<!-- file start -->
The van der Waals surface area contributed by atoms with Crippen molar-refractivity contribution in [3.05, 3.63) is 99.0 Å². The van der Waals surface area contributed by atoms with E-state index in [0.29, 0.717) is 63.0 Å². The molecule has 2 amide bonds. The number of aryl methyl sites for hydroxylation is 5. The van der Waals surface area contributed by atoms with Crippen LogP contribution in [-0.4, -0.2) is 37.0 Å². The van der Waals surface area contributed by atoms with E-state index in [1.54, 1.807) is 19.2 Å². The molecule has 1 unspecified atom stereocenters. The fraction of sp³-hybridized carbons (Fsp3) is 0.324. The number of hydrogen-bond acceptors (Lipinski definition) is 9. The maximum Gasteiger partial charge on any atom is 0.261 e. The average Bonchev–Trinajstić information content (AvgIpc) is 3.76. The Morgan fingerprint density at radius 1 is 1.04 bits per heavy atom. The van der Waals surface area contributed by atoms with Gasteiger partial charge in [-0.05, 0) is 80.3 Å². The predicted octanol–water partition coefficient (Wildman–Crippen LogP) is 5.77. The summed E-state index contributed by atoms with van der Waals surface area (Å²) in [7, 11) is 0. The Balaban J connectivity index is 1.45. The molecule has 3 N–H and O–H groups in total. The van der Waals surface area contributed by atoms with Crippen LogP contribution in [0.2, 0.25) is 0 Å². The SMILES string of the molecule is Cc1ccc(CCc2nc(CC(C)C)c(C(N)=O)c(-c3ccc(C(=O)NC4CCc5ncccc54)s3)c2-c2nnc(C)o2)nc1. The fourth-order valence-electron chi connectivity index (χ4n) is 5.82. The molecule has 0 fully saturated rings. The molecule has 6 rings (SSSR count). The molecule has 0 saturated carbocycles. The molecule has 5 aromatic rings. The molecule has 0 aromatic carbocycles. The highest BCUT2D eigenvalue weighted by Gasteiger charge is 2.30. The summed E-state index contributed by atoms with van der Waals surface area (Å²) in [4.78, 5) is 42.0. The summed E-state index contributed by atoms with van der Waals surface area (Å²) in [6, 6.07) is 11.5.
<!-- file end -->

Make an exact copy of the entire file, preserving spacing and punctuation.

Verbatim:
The van der Waals surface area contributed by atoms with Crippen molar-refractivity contribution in [3.05, 3.63) is 99.0 Å². The van der Waals surface area contributed by atoms with E-state index in [0.29, 0.717) is 63.0 Å². The molecule has 2 amide bonds. The number of aryl methyl sites for hydroxylation is 5. The van der Waals surface area contributed by atoms with Crippen LogP contribution in [-0.4, -0.2) is 37.0 Å². The van der Waals surface area contributed by atoms with E-state index in [1.54, 1.807) is 19.2 Å². The molecule has 1 unspecified atom stereocenters. The fraction of sp³-hybridized carbons (Fsp3) is 0.324. The number of hydrogen-bond acceptors (Lipinski definition) is 9. The maximum Gasteiger partial charge on any atom is 0.261 e. The average Bonchev–Trinajstić information content (AvgIpc) is 3.76. The Morgan fingerprint density at radius 1 is 1.04 bits per heavy atom. The van der Waals surface area contributed by atoms with Gasteiger partial charge in [-0.05, 0) is 80.3 Å². The predicted octanol–water partition coefficient (Wildman–Crippen LogP) is 5.77. The summed E-state index contributed by atoms with van der Waals surface area (Å²) in [7, 11) is 0. The Balaban J connectivity index is 1.45. The molecule has 3 N–H and O–H groups in total. The van der Waals surface area contributed by atoms with Crippen LogP contribution in [0.2, 0.25) is 0 Å². The SMILES string of the molecule is Cc1ccc(CCc2nc(CC(C)C)c(C(N)=O)c(-c3ccc(C(=O)NC4CCc5ncccc54)s3)c2-c2nnc(C)o2)nc1. The fourth-order valence-electron chi connectivity index (χ4n) is 5.82. The molecule has 0 fully saturated rings. The molecule has 6 rings (SSSR count). The molecule has 0 saturated carbocycles. The molecule has 5 aromatic rings. The molecule has 0 aromatic carbocycles. The highest BCUT2D eigenvalue weighted by Gasteiger charge is 2.30. The summed E-state index contributed by atoms with van der Waals surface area (Å²) in [4.78, 5) is 42.0. The summed E-state index contributed by atoms with van der Waals surface area (Å²) in [6, 6.07) is 11.5.